Saturday, June 18, 2011


The ASUS K42J is the latest in the K series of affordable laptops. This 14-inch notebook features a high-performance Intel Core i5 processor, discrete graphics with Nvidia Optimus technology, and a starting price below $900. Is this the ideal back-to-school laptop? Read on to find out.

Our review unit of the ASUS K42J (K42JC-A1) features the following specifications:

* 14-inch 720p (1366x768) display with LED backlighting
* Windows 7 Home Premium (64-bit)
* Intel Core i5 430M (2.27GHz)
* Nvidia GeForce 310M graphics card w/ 1GB dedicated memory (Optimus switchable graphics)
* 4GB DDR3 1066MHz RAM
* 500GB 7200RPM hard drive
* 802.11n wireless
* DVD Super Multi drive
* Two-year warranty w/ one year accidental coverage
* 6-cell Li-ion battery (10.8v, 4400mAh, 47Wh)
* Weight: 5.01 lbs
* Dimensions: 13.7 x 9.4 x 1.5 inches
* MSRP: $899.99 ($880 street price)

Build and Design
The K42J has a traditional notebook design and shape similar to the previous generation ASUS K40IN. In other words, it looks like a fairly boring coffee brown notebook without much flare. The notebook features a mixture of matte black, semi-gloss brown and black and glossy brown and black plastics. All of the corners and edges are rounded to give the laptop a smoother look, and the textured touchpad and palm rests give the K42J a nice feel. The glossy screen lid features a subtle imprinted design that replicates the pattern used on the palm rests, but overall we're talking about a very clean, simple laptop design.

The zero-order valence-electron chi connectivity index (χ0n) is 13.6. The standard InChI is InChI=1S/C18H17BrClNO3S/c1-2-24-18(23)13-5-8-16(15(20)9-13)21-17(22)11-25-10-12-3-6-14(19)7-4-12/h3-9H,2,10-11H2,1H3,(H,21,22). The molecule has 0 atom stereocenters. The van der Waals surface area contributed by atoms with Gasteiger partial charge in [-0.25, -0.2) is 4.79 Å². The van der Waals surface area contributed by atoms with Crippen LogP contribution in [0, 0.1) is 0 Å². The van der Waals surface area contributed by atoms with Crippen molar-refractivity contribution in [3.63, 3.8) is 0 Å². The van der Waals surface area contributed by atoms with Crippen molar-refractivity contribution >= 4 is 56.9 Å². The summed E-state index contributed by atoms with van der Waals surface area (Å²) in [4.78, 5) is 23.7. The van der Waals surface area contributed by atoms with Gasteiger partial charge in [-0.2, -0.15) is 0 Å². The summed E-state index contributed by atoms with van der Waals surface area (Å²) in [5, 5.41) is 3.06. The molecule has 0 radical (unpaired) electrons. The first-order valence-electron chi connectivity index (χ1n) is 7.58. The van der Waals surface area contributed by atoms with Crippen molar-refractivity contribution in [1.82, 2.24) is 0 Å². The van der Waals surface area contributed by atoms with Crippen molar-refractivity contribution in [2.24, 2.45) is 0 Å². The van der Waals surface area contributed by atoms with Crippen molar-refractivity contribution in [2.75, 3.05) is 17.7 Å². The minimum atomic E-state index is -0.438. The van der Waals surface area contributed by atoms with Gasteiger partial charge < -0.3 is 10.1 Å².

The build quality of the K42JC-A1 is typical of most of the ASUS consumer-grade notebooks we've reviewed. The overall chassis strength is good with no specific areas of plastic flex or creaking sounds. The internal chassis frame resists pressure quite well and the screen hinges provide a good balance of resistance (not too firm and not too loose). The back of the screen lid does flex under heavy pressure, but even when significant pressure is applied to the back of the screen there are no obvious ripples or distortions on the screen.

The bottom of the notebook includes two access plates for the RAM and the hard drive. ASUS engineers obviously understand that most consumers buying a mainstream notebook like this won't upgrade much (if anything) beyond the RAM and hard drive. Yes, we usually like to have more access to the notebook's internals, but the majority of the people who buy this laptop probably won't care.
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